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Inheritances, Health and Death

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  • Beomsoo Kim

    () (Department of Economics, Korea University, Seoul, South Korea)

  • Christopher J. Ruhm

    () (University of North Carolina Greensboro and National Bureau of Economic Research)

Abstract

We examine how wealth shocks, in the form of inheritances, affect the mortality rates, health status and health behaviors of older adults, using data from eight waves of the Health and Retirement Survey (HRS). Our main finding is that bequests do not have substantial effects on health status, although some improvements in quality-of-life are possible. This absence occurs despite increases in out-of-pocket (OOP) spending on health care and in the utilization of medical services, especially discretionary and non-lifesaving types such as dental care. Nor can we find a convincing indication of changes in lifestyles that offset the benefits of increased medical care. Inheritances are associated with higher alcohol consumption, but with no change in smoking or exercise and a possible decrease in obesity.

Suggested Citation

  • Beomsoo Kim & Christopher J. Ruhm, 2010. "Inheritances, Health and Death," Discussion Paper Series 1001, Institute of Economic Research, Korea University.
  • Handle: RePEc:iek:wpaper:1001
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    File URL: http://econ.korea.ac.kr/~ri/WorkingPapers/w1001.pdf
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    References listed on IDEAS

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    Cited by:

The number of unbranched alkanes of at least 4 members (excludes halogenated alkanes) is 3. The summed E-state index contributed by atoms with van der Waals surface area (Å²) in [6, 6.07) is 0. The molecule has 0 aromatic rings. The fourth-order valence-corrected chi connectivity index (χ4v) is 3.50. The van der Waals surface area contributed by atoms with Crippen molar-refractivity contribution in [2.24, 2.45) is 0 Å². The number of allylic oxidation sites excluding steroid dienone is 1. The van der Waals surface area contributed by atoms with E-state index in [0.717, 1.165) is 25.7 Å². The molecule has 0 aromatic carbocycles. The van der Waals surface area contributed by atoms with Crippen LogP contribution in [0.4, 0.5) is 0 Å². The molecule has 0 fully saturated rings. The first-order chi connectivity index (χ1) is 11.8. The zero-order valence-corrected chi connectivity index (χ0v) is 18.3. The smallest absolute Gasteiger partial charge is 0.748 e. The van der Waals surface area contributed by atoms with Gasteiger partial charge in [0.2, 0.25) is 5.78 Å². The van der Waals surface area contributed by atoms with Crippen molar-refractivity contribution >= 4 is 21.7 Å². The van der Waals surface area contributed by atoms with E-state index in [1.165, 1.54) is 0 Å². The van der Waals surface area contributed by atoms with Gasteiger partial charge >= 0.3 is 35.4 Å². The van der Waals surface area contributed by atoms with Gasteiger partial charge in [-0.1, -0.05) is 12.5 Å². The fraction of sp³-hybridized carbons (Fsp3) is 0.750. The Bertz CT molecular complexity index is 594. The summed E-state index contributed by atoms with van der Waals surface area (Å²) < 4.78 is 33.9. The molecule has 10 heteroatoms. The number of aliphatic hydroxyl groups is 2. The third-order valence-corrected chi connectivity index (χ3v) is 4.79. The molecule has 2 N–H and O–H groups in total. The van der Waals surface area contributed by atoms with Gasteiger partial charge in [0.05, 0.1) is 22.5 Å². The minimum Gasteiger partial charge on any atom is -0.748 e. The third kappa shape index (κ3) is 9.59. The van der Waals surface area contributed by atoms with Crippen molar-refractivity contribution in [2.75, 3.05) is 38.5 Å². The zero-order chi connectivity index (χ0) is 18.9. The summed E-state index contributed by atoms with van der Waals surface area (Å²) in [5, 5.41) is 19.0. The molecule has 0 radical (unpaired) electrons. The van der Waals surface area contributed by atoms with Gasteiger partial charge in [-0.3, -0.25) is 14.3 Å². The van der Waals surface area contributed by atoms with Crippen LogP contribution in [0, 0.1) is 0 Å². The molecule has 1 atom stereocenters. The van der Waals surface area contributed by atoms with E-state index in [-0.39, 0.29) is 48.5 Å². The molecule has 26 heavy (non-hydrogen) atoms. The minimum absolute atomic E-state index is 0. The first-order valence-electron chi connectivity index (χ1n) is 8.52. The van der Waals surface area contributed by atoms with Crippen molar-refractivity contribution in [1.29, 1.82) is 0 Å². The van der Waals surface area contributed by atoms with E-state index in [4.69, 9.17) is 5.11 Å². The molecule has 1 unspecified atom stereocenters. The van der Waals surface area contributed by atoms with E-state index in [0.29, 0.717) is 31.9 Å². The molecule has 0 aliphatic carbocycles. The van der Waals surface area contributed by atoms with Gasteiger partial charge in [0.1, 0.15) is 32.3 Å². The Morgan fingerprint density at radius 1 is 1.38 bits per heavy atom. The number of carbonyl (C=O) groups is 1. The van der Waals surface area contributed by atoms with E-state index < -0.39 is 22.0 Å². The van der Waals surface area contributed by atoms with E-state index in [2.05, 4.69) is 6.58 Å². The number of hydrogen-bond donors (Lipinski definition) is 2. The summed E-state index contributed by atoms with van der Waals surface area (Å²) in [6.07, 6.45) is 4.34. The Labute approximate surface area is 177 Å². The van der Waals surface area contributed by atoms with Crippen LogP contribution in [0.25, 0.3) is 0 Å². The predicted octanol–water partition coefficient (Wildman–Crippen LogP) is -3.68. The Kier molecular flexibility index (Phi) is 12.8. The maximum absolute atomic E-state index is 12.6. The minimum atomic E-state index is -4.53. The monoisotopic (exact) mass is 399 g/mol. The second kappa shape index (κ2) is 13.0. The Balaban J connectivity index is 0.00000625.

1. John Gathergood & Eleonora Fichera, "undated". "House Prices, Home Equity and Health," Discussion Papers 12/07, University of Nottingham, School of Economics.
    2. Schnalzenberger, Mario, 2016. "Causal effect of income on health: Investigating two closely related policy reforms in Austria," The Journal of the Economics of Ageing, Elsevier, vol. 7(C), pages 6-16.
    3. repec:bla:ecinqu:v:55:y:2017:i:4:p:1986-2007 is not listed on IDEAS
    4. Benedicte Apouey & Andrew E. Clark, 2015. "Winning Big but Feeling no Better? The Effect of Lottery Prizes on Physical and Mental Health," Health Economics, John Wiley & Sons, Ltd., vol. 24(5), pages 516-538, May.
    5. Wankyo Chung & Beomsoo Kim, 2012. "Money Transfer and Birth Weight: A Causal Link from Alaska," Discussion Paper Series 1202, Institute of Economic Research, Korea University.
    6. Sung, Jaesang, 2017. "The Impact of Housing Prices on Health in U.S. Before, During and After the Great Recession," MPRA Paper 78831, University Library of Munich, Germany.
    7. repec:spr:jopoec:v:30:y:2017:i:4:d:10.1007_s00148-017-0651-2 is not listed on IDEAS
    8. Johanna Catherine Maclean & Douglas A. Webber & Michael T. French & Susan L. Ettner, 2015. "The Health Consequences of Adverse Labor Market Events: Evidence from Panel Data," Industrial Relations: A Journal of Economy and Society, Wiley Blackwell, vol. 54(3), pages 478-498, July.
    9. Paredes, Dusan & Komarek, Timothy & Loveridge, Scott, 2015. "Income and employment effects of shale gas extraction windfalls: Evidence from the Marcellus region," Energy Economics, Elsevier, vol. 47(C), pages 112-120.